Mudcat Café message #962716 The Mudcat Café TM
Thread #11507   Message #962716
Posted By: Joe Offer
05-Jun-03 - 04:48 AM
Thread Name: Tune Req: Yoshke,Yoshke
Subject: ADD: Yoshke,Yoshke
While we were down, DADGBE called me and asked if I had any information about a Yiddish song, "Lomir, ale freylekh zayn." I didn't find that exact song, but a couple of books say it is a variation of "Yoshke, Yoshke." I'm hoping DADGBE will post his version. He sang it for me over the phone, but I didn't catch it all.
-Joe Offer-


From Pearls of Yiddish Song (Mlotek)

DER REBE HOT GEHEYSN FREYLEKH ZAYN!
The Rabbi Told Us To Be Merry
Popular melody appearing in numerous collections as an anonymous folksong. The song is possibly derivative of the text presented here which was written by Abraham Goldfaden (1848- 1908), founder of the modern Yiddish theatre, for his operetta Ni-be ni-me ni-kukeriku, staged in Jassy, Rumania In 1878; It appears in two operetta manuscripts in the Sholem Perlmutter collection at YIVO. In the catalogue of the Hebrew Publishing Company. Goldfaden is also cited as the composer of the song.
The words and music underwent many transformations and adaptations. Irving Berlin wove the melody into one of his first songs, "Yiddle on Your Fiddle, Play Some Ragtime," published in 1909. The melody, entitled "Der rebi [sic] hot geheysen lustik zayn" appears in J. Fleischmans 25 Hebrew Songs and Dances (1911). Part of the melody was used in the song "Yoshke. Voshke, shpan dem loshek," published in 1912 by V. L. Cahan. Words and music were published in 1919 by Janot S. Roskin. The song's title was used as the title of Isidore Lillian's operetta, staged in 1921, for which Joseph Rumshinsky's arranged the melody. The melody was also sung to Mark Warshafsky's song about two sisters, Sore and Rifke, and Zanvel Zilberts arranged the melody for the song "Reb Dovidi fun vasilkove," words by F. Fuchs (1924).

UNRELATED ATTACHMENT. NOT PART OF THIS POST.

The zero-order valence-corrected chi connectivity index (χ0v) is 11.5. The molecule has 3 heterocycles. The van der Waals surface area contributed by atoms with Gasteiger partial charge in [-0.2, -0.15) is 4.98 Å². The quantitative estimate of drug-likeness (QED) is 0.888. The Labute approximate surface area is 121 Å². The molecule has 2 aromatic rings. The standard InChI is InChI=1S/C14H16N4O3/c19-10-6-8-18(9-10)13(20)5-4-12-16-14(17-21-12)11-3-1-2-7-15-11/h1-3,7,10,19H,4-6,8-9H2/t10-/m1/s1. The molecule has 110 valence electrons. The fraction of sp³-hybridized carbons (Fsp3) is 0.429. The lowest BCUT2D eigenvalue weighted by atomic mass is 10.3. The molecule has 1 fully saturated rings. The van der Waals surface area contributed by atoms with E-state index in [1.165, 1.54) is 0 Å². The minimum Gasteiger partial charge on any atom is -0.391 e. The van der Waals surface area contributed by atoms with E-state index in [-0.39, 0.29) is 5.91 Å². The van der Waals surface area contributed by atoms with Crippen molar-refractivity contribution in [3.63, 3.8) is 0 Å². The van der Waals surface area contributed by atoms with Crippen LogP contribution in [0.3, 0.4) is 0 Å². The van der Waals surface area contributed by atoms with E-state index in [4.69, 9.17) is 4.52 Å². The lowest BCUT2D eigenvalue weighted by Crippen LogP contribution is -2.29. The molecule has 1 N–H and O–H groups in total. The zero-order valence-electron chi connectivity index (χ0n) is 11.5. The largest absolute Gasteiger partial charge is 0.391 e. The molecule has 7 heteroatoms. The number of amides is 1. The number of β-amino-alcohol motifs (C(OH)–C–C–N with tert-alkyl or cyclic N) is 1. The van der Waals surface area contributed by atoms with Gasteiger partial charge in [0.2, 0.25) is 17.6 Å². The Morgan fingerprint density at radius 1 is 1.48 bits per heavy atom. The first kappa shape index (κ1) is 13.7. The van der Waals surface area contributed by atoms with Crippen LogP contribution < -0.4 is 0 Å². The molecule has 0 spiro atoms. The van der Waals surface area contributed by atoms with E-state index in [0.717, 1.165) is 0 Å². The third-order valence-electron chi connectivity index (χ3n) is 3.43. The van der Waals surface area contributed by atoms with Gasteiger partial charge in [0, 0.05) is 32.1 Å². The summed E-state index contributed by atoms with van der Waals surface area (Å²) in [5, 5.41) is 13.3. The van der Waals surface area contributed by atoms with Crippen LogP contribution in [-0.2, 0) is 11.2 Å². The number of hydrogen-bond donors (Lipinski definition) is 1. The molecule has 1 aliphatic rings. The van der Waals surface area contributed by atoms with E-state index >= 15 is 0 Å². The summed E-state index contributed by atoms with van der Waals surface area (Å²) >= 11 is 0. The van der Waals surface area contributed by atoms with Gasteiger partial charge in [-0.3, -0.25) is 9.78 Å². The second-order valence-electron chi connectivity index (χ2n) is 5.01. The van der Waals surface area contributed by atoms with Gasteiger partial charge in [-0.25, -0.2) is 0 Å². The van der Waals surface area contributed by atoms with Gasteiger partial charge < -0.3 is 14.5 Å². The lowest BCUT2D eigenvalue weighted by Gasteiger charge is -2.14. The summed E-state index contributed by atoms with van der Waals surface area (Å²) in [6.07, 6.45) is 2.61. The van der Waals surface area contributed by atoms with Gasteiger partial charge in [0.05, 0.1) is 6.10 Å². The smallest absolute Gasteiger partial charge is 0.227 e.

In 1952, a French wedding song "Tire l'aiguille" was published with this melody. It was also discovered in 1981 in the Hal and Topsy Frankl collection in Frankfurt as a Simkhas Torah song.
In a Soviet-Yiddish version, published in 1940 by I. Dobrushin and A. Yuditski, the stanza beginning with "Yoshke, Yoshke, shpan dem loshek" was changed to "Lomir, ale freylekh zayn, vayl mit veysn nit fun keyn payn" (Let us all rejoice, for we know no sorrow). The loshek the horse will be strong as iron and will fly like an eagle over the free earth, and enemies, like hares, will be driven from the fields.

Voyl lz dem rebn un di khsidim
Un di khsidim oykh dertsu,
Voyl iz dem rebn un di khsidim,
Un di khsidim oykh dertsu.

Der rebe hot geheysn freylekh zayn,
Ta-di-di-di...
Trinken bronfn, nit keyn vayn,
Ta-di-di-di...

Shtup zhe, shtup zhe,
Shtup dem loshik;
Shtup im, shtup im gikher
Der rebe aleyn shtupt oykh dem loshik,
Shtup im, shtup im gikher.

Yoshke, Yoshke, shpan dem loshik,
Lomir glkher loyfn!
Tomer vet er zikh opshtein,
Veln mir im nit koyfn.

The Rabbi is happy and the Hassidim also.
The Rabbi told us to be merry, to drink whiskey not wine.
Push, push the colt. Push it quicker. The Rabbi himself pushes the colt. Push it quicker.
Yoskhe, Yoshke, harness the colt. Let's run faster. If it stops, we won't buy it.


Version from Zemerl:

Yoshke Yoshke, shpan dem loshik, vet er gicher loyfen,
Tomer vet er zich opshtelen, velen mir ihm nit kenen farkoyfen.
Der Rebbe hot gehesen freilich zain, tai dai dai di dai...
Trinken bronfen nit kain vain, tai dai dai di dam.


From Ruth Rubin's Voices of a People:

A farm song which utilized the pattern of a former drinking song entitled "Yoshke, yoshke, shpan dem loshik" (Yoshke, Yoshke, harness the horse") now described Yoshke as a fleet rider with a horse with "wings of an eagle," who "races over the free earth," driving the "enemies from the fields, like frightened hares." However, the old refrain of der rebe hot geheysn freylech zayn, trinken bronfn nit kayn vayn ("the rebe told us to be gay, to drink whisky and not wine") was changed to lomir ale freylech zayn, vayl mir veysn nit fun kayn payn ("let us all be gay, for we know not of any sorrow").

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